still going strong
Hands down, the best vehicle I have ever owned due to its reliability and cost savings. The styling remains fresh if not fresher today than some of the crap being built now. My first was a 1994 LSi lease. It, too, was flawless. I drove my '97 off the showroom floor with 3/10's of a mile on it. As of today, it has exactly 310,000 miles on it! The engine and transmission remain original as does the exhaust and most of the suspension. The fit and finish remain strong as does the interior. Not bad considering it has never been garaged. It still gets great gas mileage, burns very little oil and has no squeaks. Why this model/line was ever killed off beats me. Wake up GM, you blew it.
Really a Toyota Corrola with GM Logo
My wife and I each own a 97 Prizm. I have owned mine for 5 years and she has owned it for 8 years. I have the LSi and she has the standard model. We both have the 1600 standard engine. Both cars extremely reliable. Cost of ownership very low. Both are cars are salvaged and cost under $3,000. Other than normal maintenance have had 1 fuel injector replaced, starter motor. I switched the passenger seat with the drivers seat to increase seat comfort. Negative - Road noise, a little bit louder than other small cars I have owned, but a small issue overall.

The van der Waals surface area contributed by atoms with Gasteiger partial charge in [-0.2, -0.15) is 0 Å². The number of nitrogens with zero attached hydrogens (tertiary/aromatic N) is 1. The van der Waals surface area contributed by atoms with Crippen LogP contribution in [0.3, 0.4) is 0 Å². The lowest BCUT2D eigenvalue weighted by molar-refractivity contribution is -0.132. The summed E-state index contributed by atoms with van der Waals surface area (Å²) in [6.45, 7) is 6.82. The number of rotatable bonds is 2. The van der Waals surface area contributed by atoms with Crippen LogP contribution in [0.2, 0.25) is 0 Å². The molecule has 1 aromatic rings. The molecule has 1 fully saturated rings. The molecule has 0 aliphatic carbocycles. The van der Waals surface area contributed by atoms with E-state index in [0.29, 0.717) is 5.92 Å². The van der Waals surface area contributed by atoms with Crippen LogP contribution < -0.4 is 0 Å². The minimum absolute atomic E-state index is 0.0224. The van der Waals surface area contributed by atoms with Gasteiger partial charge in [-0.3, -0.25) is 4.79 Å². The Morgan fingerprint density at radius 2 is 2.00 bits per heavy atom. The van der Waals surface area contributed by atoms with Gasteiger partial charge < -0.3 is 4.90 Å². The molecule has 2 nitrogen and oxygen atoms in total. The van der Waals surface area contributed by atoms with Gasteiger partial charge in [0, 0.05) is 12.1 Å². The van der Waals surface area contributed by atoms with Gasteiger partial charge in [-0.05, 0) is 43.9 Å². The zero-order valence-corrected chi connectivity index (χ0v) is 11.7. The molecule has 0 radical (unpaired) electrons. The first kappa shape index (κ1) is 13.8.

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Features & Specs

26 city / 31 hwy
Seats 0
5-speed manual
100 hp @ 5600 rpm
26 city / 31 hwy
Seats 0
5-speed manual
100 hp @ 5600 rpm
See all Used 1997 Geo Prizm Sedan features & specs


NHTSA Overall Rating

The National Highway Transportation Safety Administration offers independent analysis.
  • Frontal Barrier Crash Rating
    OverallNot Rated